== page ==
241 U.S. 340

36 S.Ct. 561

60 L.Ed. 1034

LE ROY BRAZEE, Plff. in Err.,

No. 402.

Argued April 6, 1916.

Decided May 22, 1916.

Mr. Proctor Knott Owens for plaintiff in error.

Mr. Grant Fellows, Attorney General of Michigan, and Mr. David H. Crowley for defendant in error.

Mr. Justice McReynolds delivered the opinion of the court:


Brazee, having taken out a license to conduct an employment agency in Detroit under act 301, Public Acts of Michigan, 1913, was thereafter convicted upon a charge of violating its provisions by sending one seeking employment to an employer who had not applied for help. He claimed the statute was invalid upon its face because in conflict with both state and Federal Constitutions, and lost in both trial and supreme courts. 183 Mich. 259, L.R.A.——, ——, 149 N. W. 1053. Now he insists it offends that portion of the 14th Amendment which declares: 'No state shall make or enforce any law which shall abridge the privileges or immunities of citizens of the United States; nor shall any state deprive any person of life, liberty, or property without due process of law; nor deny to any person within its jurisdiction the equal protection of the laws.'


The general purpose of the act is well expressed in its title 'An Act to Provide for the Licensing, Bonding, and Regulation of Private Employment Agencies, the Limiting of the Amount of the Fee Charged by Such Agencies, the Refunding of Such Fees in Certain Cases, the Imposing of Obligations on Persons, Firms, or Corporations Which Have Induced Workmen to Travel in the Hope of Securing Employment, Charging the Commissioner of Labor with the Enforcement of This Act, and Empowering Him to Make Rules and Regulations, and Fixing Penalties for the Violation Hereof.' It provides: Sec. 1. No private employment agency shall operate without a license from the commissioner of labor, the fee for which is fixed at $25 per annum except in cities over two hundred thousand population, where it is $100; this license may be revoked for cause; the commissioner is charged with enforcement of the act, and given power to make necessary rules and regulations. Sec. 2. A surety bond in the penal sum of $1,000 shall be furnished by each applicant. Sec. 3. Every agency shall keep a register of its patrons and transactions. Sec. 4. Receipts containing full information regarding the transactions shall be issued to all persons seeking employment who have paid fees. Sec. 5. 'The entire fee or fees for the procuring of one situation or job and for all expenses, incidental thereto, to be received by any employment agency, from any applicant for employment at any time, whether for registration or other purposes, shall not exceed 10 per cent of the first month's wages;' no registration fee shall exceed $1 and in certain contingencies one half of this must be returned. Sec. 6. 'No employment agent or agency shall send an applicant for employment to an employer who has not applied to such agent or agency for help or labor;' nor fraudulently deceive any applicant for help, etc. Sec. 7. No agency shall direct any applicant to an immoral resort, or be conducted where intoxicating liquors are sold. Sec. 8. Violations of the act are declared to be misdemeanors and punishment is prescribed.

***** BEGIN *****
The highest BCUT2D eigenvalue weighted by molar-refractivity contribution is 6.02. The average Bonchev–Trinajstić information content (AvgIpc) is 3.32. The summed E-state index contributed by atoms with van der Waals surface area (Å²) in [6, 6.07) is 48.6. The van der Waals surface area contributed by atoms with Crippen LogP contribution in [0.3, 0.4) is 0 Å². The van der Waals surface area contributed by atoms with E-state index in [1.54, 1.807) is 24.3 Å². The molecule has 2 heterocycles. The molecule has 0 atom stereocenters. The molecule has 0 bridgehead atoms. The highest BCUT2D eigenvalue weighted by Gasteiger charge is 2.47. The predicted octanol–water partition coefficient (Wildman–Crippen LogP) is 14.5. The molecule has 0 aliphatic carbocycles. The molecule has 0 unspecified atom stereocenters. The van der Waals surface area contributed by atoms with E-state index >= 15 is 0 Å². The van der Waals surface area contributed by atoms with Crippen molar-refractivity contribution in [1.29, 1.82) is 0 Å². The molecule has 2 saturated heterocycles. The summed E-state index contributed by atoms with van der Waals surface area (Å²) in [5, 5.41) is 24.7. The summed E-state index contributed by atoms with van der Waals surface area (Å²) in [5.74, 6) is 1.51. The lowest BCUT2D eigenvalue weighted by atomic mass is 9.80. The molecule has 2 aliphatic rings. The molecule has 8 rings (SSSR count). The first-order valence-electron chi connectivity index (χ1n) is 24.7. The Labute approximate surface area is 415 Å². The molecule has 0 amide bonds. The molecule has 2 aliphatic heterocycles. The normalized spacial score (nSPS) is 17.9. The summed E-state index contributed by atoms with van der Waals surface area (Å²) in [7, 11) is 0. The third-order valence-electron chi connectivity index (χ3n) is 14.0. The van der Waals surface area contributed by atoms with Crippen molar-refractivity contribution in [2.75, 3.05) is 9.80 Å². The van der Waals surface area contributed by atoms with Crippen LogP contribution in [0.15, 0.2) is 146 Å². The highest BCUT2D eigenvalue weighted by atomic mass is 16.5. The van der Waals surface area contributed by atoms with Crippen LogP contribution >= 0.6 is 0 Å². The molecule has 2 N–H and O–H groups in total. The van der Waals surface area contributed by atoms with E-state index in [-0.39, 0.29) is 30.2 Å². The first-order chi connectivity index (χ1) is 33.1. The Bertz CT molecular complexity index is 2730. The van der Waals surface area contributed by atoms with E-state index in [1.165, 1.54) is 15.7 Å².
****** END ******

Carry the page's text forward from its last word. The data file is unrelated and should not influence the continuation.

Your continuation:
The supreme court of Michigan held 'the business is one properly subject to police regulation and control;' the prescribed license fee is not excessive; provisions of the state Constitution in respect of local legislation are not infringed; and no arbitrary powers judicial in character are conferred on the commissioner of labor. But it did not specifically rule concerning the validity of limitations upon charges for services specified by § 5.


Considering our former opinions it seems clear that without violating the Federal Constitution a state, exercising its police power, may require licenses for employment agencies, and prescribe reasonable regulations in respect of them, to be enforced according to the legal discretion of a commissioner. The general nature of the business is such that, unless regulated, many persons may be exposed to misfortunes against which the legislature can properly protect them. Williams v. Fears, 179 U. S. 270, 275, 45 L. ed. 186, 189, 21 Sup. Ct. Rep. 128; Gundling v. Chicago, 177 U. S. 183, 188, 44 L. ed. 725, 728, 20 Sup. Ct. Rep. 633; New York ex rel. Lieberman v. Van De Carr, 199 U. S. 552, 562, 563, 50 L. ed. 305, 310, 311, 26 Sup. Ct. Rep. 144; Kidd, D. & P. Co. v. Musselman Grocer Co. 217 U. S. 461, 472, 54 L. ed. 839, 845, 30 Sup. Ct. Rep. 606; Engel v. O'Malley, 219 U. S. 128, 136, 55 L. ed. 128, 136, 31 Sup. Ct. Rep. 190; Rast v. Van Deman & L. Co. 240 U. S. 342, 365, 60 L. ed. ——, 36 Sup. Ct. Rep. 370; Armour & Co. v. North Dakota, 240 U. S. 510, 513, 60 L. ed. ——, 36 Sup. Ct. Rep. 440; See Moore v. Minneapolis, 43 Minn. 418, 45 N. W. 719; Price v. People, 193 Ill. 114, 55 L.R.A. 588, 86 Am. St. Rep. 306, 61 N. E. 844; People ex rel. Armstrong v. Warden, 183 N. Y. 223, 2 L.R.A.(N.S.) 859, 76 N. E. 11, 5 Ann. Cas. 325. In its general scope, and so far as now sought to be enforced against plaintiff in error, the act in question infringes no provision of the Federal Constitution. The charge relates only to the plainly mischievous action denounced by § 6. Provisions of § 5 in respect of fees to be demanded or retained are severable from other portions of the act, and, we think, might be eliminated without destroying it. Their validity was not passed upon by the supreme court of the state, and has not been considered by us.


The judgment of the court below is affirmed.

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